Money Exchange For RTW Travel

money exchange when traveling
Today I have a question from a reader about money exchange!

Nicole sent me over this question:

“Hi, Arnette!! My boyfriend and I are fellow Canadian nomads. We are planning a round the world trip in June 2014. One of the concerns we have is about money exchange and how we can do it in a cost-effective way. I am concerned most of our savings will be going to foreign currency exchange. I am struggling to find a blog that even talks about money exchange? What have you found is the cheapest way to exchange funds?? Thanks so much! – Nicole”

Money exchange when traveling |

Hello, Nicole!

Thanks for your email. I am not a money or foreign exchange expert but I’ll share my experience from my travels.

Money exchange when traveling especially on a round the world trip is a tough one. I always find that no matter what happens you’ll always lose out on the exchange because someone has to make money in the end and it’s definitely not the traveler!

What I did/do:

I’m a resident of the USA so I have a Charles Schwab bank account. I specifically opened this account prior to my RTW because there are no fees for ATM withdrawals anywhere in the world including the United States. I get charged initially but at the end of the month, my account is credited back for any ATM fees. I am not sure which Canadian banks have little to no fees for international withdrawals. Perhaps try a bank that has a lot of branches worldwide like HSBC, etc.

**If you’d like to open a Schwab account, click this link and use this code: REFERNPAVB**
money exchange when traveling

Taking out money in Tokyo

Financial tips:
  • I put my savings in a high-interest savings account which earned me more interest than a typical savings account. I would then transfer money in between the high -interest savings account to my Charles Schwab account when I was ready to take some money. We might as well make some interest while we’re traveling since money is just sitting there!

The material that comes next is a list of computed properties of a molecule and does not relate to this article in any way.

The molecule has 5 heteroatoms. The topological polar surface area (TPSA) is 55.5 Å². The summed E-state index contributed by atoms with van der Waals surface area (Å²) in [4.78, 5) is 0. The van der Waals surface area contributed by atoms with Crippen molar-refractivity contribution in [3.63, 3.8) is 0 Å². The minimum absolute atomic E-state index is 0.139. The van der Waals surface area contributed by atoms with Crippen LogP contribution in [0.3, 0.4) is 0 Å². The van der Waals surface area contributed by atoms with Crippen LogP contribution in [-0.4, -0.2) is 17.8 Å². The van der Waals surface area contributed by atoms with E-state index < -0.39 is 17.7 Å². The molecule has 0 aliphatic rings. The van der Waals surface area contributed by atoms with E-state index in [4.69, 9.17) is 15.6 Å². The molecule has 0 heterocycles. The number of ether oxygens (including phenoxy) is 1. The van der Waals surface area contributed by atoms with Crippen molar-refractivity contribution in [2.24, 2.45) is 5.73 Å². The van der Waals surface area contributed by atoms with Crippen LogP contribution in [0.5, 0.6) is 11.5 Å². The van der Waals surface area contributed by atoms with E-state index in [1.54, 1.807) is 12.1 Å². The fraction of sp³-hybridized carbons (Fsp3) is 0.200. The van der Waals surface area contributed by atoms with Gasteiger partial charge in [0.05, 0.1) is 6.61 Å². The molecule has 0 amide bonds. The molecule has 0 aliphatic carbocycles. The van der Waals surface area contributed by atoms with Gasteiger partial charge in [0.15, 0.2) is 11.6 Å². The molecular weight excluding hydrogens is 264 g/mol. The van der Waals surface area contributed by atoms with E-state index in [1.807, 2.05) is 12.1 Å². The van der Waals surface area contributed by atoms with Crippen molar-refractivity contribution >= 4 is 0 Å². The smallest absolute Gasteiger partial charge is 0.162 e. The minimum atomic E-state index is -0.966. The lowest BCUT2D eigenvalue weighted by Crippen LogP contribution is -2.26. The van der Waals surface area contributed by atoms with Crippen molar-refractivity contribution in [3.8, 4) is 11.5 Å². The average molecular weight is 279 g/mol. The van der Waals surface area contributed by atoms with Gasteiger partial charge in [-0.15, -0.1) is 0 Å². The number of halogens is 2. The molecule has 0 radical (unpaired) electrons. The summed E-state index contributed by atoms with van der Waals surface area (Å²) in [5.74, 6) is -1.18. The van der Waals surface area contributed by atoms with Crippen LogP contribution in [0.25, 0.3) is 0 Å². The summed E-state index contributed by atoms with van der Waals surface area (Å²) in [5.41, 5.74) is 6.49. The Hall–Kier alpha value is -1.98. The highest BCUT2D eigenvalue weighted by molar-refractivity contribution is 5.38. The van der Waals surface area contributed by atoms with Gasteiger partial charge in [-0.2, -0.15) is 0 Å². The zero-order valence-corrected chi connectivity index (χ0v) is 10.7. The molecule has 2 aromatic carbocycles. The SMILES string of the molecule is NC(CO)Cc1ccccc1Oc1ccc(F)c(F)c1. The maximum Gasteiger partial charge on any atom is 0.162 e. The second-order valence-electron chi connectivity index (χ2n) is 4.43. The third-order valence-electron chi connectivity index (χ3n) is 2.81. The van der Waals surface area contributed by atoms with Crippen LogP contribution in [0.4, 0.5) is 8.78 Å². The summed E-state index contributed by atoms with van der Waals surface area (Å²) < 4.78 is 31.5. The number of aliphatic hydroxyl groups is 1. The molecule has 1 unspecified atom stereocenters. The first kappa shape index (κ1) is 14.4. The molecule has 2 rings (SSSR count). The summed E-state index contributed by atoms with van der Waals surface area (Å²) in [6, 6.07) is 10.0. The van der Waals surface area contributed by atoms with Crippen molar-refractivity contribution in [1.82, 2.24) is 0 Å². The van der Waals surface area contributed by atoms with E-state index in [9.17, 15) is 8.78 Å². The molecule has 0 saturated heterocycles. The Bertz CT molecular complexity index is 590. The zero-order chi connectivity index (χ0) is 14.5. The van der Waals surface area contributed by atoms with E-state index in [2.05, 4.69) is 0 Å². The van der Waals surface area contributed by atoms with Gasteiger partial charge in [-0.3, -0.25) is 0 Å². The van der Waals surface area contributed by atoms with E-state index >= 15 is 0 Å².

• When arrived at a new airport/country, I would find a bank affiliated ATM machine to take out money (be careful of foreign money exchange bank machines). Because I have a Schwab account, I was not worried about taking out smaller sums because I wasn’t charged service fees. You might want to take out more money to incur fewer fees. I also didn’t take out large amounts because I was concerned about safety and carrying a lot of cash because I am a solo female traveler.
  • I carried US cash in different denominations for an emergency situation and necessity. As an example, when entering Vietnam and Cambodia, they want US cash for your visa at the airport/border. Make sure the US cash that you carry always stays crisp. If bills are overly wrinkled, they do not accept it.

money exchange when traveling

Yen yen bills y’all

Trip money tips:
  • I stocked away $100 US in a weird random spot so in the case of an emergency, I could get myself out of a sticky situation. I did have my bank card stolen when I was in Cambodia, so it was handy to have cash. I also carried another backup ATM card for this purpose (helpful when on a long-term trip). It will be handy for you and your boyfriend/friend/husband to carry separate cards for this reason.
  • Sometimes you may have excess money left over because you took out too much. If I was leaving via an airport and had leftover funds I would just go to the money exchange and change it for the next destination’s currency. Try not to exchange at the airport, it’s the worst rate. But at that point, what are you going to do with the money? I still have money from Indonesia, Singapore, Hong Kong, Europe (Euros), Czech Republic, and the Philippines. I am hoping that I can use them for future trips! Some airlines like Qantas collect any coins on the flight and give them to charity. I hate the extra weight on me, so I donate it.